FIREFLIGHT – The Healing Of Harms

FIREFLIGHT - The Healing Of Harms


Flicker Records
Release date: July 28, 2006

User Review
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After five years of live practice and the EP On The Subject Of Moving Forward, Fireflight, heralding from Eustis, Florida, now also have a full-length album to boot: The Healing Of Harms. Said album title is descriptive of the lyrical themes running through the record. The issues deal with emotions, primarily those of loneliness, pride, insecurity, seeking sympathy, comfort, and turning to God for guidance in this world.

With the eleven songs clocking in at only a mere thirty-six minutes, there are several potential tracks for the Rock radio market present. The style is memorable, sharp, yet utterly melodic; it’s full of modern tendencies, has a touch of Alternative, yet follows a traditional pattern that could cater to a broader audience of today as well as the more rooted Hard Rock fan. Vocal melodies that are carried forward by the youthful, lovely voice of Dawn Richardson stand out all through the album. The musical direction is pretty similar, though not one-sided — it pretty much Rocks with tasteful arrangements spread throughout, but, by the same token, each song is a tale of its own.

“Waiting” is particularly powerful, consisting of crunchy guitars and lush, layered vocals paired with a truly catchy chorus, making it one of several potential strong tracks for the hit market. “You Decide” starts off with vocal echo effects and features bits of piano as well as the guest co-lead vocals of Days Of Fire’s Josh Brown. It starts out slower before breaking into a well-crafted chorus that bears resemblance to a lighter-style Evanescence. Def Leppard is an influence one might hear in “More Than A Love Song” in the sense of utilizing the vocal melodies, which binds the song together as its true strength, whereas “Star Of The Show” is another classic, catchy track that could generate airwaves.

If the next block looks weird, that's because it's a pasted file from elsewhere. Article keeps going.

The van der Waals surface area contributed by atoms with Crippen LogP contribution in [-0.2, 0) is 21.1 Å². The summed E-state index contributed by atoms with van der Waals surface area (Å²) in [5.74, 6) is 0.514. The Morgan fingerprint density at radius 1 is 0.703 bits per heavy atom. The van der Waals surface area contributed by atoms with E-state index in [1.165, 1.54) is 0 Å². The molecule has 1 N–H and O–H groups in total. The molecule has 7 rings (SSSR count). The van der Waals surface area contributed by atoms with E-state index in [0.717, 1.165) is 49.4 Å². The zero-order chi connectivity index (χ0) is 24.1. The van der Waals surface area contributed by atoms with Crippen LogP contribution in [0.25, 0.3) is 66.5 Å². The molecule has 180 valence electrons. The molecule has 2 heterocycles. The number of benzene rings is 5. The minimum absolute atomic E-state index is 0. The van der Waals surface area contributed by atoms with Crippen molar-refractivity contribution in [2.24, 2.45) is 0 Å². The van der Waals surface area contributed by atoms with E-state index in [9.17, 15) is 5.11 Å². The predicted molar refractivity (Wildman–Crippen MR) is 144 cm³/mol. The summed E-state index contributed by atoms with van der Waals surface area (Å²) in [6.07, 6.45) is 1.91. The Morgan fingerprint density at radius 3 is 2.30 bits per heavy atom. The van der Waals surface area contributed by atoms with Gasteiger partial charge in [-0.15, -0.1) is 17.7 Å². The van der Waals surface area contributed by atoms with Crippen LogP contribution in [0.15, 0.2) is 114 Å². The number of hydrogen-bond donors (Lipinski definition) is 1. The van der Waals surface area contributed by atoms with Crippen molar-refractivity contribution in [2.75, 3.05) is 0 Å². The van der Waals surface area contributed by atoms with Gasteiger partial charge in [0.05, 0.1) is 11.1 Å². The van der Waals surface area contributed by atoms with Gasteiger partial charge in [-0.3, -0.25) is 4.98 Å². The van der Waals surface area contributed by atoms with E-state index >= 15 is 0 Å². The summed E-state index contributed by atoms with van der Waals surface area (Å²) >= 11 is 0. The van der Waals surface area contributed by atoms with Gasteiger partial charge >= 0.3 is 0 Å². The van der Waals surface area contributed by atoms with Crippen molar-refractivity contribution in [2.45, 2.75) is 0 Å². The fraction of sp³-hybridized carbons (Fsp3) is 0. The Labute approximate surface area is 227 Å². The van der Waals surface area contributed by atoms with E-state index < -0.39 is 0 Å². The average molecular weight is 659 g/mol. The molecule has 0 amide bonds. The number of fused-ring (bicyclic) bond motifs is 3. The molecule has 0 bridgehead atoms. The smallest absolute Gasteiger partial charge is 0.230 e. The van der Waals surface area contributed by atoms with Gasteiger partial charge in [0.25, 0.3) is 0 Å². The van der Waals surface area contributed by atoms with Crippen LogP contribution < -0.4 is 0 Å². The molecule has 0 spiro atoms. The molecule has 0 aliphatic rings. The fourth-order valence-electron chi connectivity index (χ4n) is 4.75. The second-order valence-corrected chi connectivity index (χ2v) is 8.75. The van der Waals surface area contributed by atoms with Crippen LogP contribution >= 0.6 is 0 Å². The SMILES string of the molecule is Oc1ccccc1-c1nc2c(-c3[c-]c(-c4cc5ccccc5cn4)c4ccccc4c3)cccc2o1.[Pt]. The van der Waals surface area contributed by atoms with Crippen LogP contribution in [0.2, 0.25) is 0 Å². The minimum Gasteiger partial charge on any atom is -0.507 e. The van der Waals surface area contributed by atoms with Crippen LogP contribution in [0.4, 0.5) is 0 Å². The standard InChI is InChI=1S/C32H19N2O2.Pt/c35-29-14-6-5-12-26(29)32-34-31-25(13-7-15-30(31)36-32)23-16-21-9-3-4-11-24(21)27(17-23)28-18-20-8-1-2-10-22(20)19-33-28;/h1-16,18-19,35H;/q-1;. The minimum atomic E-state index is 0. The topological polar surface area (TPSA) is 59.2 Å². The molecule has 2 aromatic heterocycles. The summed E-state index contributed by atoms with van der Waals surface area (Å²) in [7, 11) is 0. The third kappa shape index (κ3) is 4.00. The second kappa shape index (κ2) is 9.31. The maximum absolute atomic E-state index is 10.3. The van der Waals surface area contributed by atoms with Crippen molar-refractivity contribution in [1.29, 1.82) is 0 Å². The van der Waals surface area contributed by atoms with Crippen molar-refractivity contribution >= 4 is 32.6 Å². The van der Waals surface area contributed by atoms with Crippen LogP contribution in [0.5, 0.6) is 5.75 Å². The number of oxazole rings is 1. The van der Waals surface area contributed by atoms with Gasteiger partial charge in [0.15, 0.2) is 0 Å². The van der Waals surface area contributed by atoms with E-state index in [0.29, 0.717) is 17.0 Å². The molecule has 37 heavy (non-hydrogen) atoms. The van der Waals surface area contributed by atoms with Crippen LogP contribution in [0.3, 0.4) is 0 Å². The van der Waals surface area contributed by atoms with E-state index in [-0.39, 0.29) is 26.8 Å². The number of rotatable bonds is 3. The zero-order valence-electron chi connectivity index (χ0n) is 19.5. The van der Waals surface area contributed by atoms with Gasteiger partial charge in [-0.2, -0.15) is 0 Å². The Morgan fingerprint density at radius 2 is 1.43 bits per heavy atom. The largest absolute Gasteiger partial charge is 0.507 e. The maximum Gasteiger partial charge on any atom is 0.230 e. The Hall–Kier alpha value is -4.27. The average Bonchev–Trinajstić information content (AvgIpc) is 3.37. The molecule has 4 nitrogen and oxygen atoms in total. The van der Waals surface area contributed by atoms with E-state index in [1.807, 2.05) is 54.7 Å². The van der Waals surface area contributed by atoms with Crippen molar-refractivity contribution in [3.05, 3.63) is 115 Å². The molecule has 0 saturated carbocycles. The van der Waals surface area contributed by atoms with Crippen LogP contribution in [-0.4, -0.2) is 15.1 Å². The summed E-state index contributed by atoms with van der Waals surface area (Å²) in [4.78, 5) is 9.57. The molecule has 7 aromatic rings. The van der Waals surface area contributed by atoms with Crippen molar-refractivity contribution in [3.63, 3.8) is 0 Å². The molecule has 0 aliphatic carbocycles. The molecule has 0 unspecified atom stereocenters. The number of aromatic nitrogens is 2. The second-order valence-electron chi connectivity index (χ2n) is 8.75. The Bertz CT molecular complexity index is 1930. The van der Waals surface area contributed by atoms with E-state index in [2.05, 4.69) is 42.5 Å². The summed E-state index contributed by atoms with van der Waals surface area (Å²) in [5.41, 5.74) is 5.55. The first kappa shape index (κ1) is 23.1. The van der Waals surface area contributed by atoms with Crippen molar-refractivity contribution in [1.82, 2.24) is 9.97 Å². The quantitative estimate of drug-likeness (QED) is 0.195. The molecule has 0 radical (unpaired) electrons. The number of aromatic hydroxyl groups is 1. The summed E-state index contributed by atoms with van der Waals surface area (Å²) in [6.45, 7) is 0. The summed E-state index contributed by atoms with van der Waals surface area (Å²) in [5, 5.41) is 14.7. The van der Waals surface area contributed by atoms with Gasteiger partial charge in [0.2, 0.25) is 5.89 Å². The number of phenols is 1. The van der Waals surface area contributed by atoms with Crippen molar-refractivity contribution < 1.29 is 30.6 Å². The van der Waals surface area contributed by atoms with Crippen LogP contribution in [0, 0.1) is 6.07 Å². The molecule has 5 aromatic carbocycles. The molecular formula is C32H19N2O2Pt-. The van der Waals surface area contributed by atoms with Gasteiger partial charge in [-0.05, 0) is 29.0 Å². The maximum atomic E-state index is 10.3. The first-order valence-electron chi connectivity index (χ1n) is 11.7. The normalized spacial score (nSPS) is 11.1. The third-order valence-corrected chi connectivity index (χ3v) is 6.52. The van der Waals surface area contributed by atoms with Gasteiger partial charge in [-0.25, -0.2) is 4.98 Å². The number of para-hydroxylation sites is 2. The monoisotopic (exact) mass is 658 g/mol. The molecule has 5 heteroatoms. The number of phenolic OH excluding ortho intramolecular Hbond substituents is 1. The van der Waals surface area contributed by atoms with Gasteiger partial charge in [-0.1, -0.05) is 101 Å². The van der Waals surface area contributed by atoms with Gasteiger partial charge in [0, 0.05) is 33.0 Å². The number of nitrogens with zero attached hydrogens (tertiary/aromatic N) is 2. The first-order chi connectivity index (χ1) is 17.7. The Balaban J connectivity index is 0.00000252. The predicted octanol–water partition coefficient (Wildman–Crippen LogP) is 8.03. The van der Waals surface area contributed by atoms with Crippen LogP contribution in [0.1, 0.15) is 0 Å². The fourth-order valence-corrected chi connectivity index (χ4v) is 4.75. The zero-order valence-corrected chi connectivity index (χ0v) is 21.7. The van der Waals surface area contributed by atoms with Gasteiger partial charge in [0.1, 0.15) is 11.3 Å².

Another guest vocal performance is by label friends Kids On The Way’s David Paul Polsue during “Liar,” a track that features some Nu-Metal-ish bearings, as does the shouting backing vocals on the opening track “Serenity,” but thankfully not to the same extent. These tendencies do not serve in the band’s favor.

The production of Skid Mills, who also had a hand in programming and additional guitars, is excellent. Especially the punctuated, punchy drum playing of Phee Shorb is captured well — “Attitude” is a good example of that.

The fat bass pounding of Wendy Drennen lies beneath the verses during “Something New,” while the guitars, courtesy of Justin Cox and Glenn Drennen, carry the track forward with that driven energy that flows like a thin red line during the entire album, yet never grows tiresome and works well for the band. Closing track “Action” is among the heavier tracks on offer, but still comes out on the lighter side of the proceedings because of the vocal approach.

The lyrics are all so to the point when it comes to describing feelings, that coupled with the music, it’s not hard picturing these songs functioning as drama soundtrack for a film, possibly. Fireflight certainly has talent, especially in pure songwriting craftsmanship this early on, and it will be interesting to follow their evolution, especially in this department. Managed properly, who knows just how far they can go.


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